SB 1993 was recently struck down in the Illinois Senate Human Services Committee. The bill would have allowed religious organizations to deny a child's adoption or foster care with a prospective parent if the adult practiced a different faith or are atheists or agnostics. Civil- and LGBT-rights activists were concerned that this would also allow the organizations to deny adoptions to gays and lesbians if a particular religion deemed that their relationships went against the faith.
In Chicago, Ed Yohnka, director of communications and public policy for the American Civil Liberties Union of Illinois said, "It's good news for foster care in Illinois, it's good news for children who need a loving home that these private agencies that are conducting a state function can't discriminate against them in finding a loving home and that the primary interest that those agencies will take into consideration when deciding where to place these children will be: will they be safe and will they be happy not the sexual orientation or the religious background of the [ possible ] parent. That's really a victory for kids. We've got too many kids who've already need good homes, we don't need to start carving up the pool of potential foster parents or parents on the basic of ideology or bias."
According to the ACLU website, Tim Bivins, Pamela Althoff, Darin LaHood and Dave Syverson voted "yes" on the bill; Steve Landek voted "present;" and Mattie Hunter, William Delgado, Terry Link and Heather Steans voted "no." Chicago gay-rights activist Rick Garcia had gone down to Springfield two weeks ago to work with lawmakers against the bill. Garcia said he had gone there as a "longtime gay civil rights activist with 30 years experience at the state house" and because he felt he needed to use his "relationships and talent" to prevent the bill. Garcia worked with Mary Dixon, legislative director of Illinois ACLU, and he emphasized that "you can't let your guard down, especially when it comes to exempting religious organizationsthat touches upon lots of people's buttons and you could easily lose one of those votes. Happily, the Senate committee did the right thing and they weren't able to generate enough of the votes in favor to move it forward."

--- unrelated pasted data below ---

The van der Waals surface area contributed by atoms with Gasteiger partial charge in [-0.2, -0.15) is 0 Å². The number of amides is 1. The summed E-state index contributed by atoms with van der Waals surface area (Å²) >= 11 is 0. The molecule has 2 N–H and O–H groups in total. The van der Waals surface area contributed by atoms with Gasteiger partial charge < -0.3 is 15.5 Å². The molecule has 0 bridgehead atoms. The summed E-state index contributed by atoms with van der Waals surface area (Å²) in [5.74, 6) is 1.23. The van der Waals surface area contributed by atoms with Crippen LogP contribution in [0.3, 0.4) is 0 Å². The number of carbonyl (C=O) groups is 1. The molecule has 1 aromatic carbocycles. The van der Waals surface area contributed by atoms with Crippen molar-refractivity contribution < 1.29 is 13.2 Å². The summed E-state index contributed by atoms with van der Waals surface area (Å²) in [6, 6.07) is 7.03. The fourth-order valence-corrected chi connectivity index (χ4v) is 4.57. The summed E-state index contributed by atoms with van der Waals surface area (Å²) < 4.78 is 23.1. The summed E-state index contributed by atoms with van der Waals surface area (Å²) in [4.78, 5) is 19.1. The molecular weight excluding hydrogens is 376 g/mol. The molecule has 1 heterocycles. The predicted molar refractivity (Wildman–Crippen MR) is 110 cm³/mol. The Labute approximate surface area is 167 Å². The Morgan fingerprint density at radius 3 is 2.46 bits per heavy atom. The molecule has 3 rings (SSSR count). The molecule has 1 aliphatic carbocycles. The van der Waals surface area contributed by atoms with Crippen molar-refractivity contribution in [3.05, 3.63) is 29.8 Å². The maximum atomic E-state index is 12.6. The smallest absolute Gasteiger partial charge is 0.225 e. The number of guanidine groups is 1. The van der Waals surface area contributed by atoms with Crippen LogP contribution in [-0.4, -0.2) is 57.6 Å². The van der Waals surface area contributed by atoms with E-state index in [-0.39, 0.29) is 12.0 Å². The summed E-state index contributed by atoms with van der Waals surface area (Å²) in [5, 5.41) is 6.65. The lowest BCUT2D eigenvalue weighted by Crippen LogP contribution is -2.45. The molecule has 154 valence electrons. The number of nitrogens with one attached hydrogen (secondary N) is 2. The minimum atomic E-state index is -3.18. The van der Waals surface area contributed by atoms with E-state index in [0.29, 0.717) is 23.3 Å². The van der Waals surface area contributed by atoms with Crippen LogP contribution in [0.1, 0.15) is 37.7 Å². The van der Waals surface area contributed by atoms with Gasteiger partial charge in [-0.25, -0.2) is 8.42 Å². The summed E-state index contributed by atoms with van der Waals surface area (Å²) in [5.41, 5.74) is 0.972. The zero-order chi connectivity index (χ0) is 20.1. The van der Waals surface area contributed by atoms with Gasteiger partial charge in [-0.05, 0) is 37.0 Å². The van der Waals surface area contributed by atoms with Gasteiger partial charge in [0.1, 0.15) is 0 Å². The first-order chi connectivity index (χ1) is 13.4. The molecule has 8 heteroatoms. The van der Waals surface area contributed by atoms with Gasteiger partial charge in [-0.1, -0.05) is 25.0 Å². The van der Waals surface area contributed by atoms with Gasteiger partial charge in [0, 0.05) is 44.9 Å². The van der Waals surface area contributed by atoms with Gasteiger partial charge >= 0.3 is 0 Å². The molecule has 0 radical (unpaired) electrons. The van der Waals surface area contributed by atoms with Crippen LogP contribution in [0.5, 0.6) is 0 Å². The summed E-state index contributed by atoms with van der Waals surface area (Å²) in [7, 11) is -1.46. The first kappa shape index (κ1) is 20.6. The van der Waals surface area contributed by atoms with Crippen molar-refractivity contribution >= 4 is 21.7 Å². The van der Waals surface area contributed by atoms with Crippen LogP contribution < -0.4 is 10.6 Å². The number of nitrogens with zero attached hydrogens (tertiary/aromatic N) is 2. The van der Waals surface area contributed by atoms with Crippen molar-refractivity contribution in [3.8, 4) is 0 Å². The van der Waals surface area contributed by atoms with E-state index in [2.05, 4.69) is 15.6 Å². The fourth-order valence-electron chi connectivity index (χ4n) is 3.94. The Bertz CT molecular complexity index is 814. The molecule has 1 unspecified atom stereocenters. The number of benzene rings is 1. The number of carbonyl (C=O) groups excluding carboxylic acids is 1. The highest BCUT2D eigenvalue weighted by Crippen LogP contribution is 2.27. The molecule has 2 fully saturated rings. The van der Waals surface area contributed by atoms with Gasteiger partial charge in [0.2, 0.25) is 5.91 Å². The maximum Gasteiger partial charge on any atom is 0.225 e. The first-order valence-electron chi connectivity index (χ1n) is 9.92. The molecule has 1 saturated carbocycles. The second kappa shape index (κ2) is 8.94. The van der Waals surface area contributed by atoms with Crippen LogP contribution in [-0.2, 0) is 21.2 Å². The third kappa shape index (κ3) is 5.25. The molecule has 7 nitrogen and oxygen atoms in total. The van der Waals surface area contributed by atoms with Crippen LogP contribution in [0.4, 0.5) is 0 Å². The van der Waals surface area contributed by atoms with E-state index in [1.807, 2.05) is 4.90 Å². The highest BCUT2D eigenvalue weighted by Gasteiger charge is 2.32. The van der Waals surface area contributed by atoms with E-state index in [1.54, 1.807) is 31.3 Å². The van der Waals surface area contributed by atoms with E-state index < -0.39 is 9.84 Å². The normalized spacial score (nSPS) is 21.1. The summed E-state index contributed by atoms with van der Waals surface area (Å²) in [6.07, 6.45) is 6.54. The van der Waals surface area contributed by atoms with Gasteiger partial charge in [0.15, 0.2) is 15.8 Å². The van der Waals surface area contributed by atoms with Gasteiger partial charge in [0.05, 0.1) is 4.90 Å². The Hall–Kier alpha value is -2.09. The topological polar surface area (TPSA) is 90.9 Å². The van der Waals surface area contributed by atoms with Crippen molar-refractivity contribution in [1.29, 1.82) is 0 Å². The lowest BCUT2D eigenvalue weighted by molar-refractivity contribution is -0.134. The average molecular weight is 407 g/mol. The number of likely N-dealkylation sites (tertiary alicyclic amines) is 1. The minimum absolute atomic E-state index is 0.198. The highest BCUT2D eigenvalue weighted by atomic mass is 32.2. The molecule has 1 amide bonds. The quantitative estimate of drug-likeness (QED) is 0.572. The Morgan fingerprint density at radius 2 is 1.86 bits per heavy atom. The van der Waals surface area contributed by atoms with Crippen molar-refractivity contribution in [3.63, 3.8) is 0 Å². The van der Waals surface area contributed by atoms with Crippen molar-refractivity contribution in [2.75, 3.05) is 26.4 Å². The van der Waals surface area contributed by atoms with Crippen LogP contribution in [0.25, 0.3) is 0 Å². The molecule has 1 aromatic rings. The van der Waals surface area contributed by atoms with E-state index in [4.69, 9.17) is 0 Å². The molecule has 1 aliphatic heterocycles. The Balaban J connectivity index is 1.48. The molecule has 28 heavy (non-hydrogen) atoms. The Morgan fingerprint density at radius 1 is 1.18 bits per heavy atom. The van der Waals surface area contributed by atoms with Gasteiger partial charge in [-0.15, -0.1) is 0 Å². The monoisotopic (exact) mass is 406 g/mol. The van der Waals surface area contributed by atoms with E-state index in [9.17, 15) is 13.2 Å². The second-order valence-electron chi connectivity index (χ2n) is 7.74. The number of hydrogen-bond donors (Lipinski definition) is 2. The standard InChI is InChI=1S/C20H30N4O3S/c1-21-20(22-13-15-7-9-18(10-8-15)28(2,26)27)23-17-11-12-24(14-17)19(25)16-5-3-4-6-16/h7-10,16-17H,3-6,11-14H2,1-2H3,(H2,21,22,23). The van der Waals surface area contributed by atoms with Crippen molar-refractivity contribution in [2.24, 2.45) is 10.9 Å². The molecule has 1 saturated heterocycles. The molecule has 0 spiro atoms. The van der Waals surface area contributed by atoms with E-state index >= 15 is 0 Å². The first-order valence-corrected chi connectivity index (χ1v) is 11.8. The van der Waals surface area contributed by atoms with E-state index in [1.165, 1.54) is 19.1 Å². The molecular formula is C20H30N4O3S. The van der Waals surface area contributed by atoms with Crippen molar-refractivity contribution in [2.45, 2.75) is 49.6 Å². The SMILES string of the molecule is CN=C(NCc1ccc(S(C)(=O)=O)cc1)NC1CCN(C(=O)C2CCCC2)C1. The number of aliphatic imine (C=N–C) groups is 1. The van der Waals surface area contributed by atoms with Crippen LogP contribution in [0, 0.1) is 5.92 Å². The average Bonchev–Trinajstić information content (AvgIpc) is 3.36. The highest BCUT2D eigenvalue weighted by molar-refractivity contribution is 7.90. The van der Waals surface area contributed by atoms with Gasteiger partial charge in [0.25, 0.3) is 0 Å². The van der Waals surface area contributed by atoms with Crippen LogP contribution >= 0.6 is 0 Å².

Garcia has been critical of his former employer, Equality Illinois, for not paying enough attention to the issue of SB 1993. While he would not speculate on why, he pointed out that there was no mention of this or the other anti-gay bills on the Equality Illinois website: "There's one in the House and one in the Senate, a constitutional amendment identifying marriage as between a man and a woman. Those bills have not movedone has been assigned to the executive committee in the Senate. It's not moving but it's something we need to keep an eye on."
Bernard Cherkasov, executive director of Equality Illinois was asked, via email, about SB 1993 and the organization's work on other current gay issues, as well as about Garcia's point. In an emailed response, Cherkasov wrote, "When any agency takes public funds to provide a public service on behalf of the State, it should not be allowed to discriminate. That's plain and simple, and Equality Illinois opposed the bill for that reason." He went on to write, "Sometimes we can accomplish our legislative goal ( such as defeating a bad bill ) more effectively when we are not the public face of the opposition. Having the state's largest LGBT advocacy organization lead a public fight against a faith-based adoption bill would have done more to antagonize our opponents than to add to our success. Instead, we continue to work with our allies in the General Assembly, and we are especially grateful to State Senator Heather Steans for her leadership in ensuring that the bill does not succeed."
The ACLU worked with Lambda Legal on SB 1993; that organization did not respond to a request for an interview by press deadline.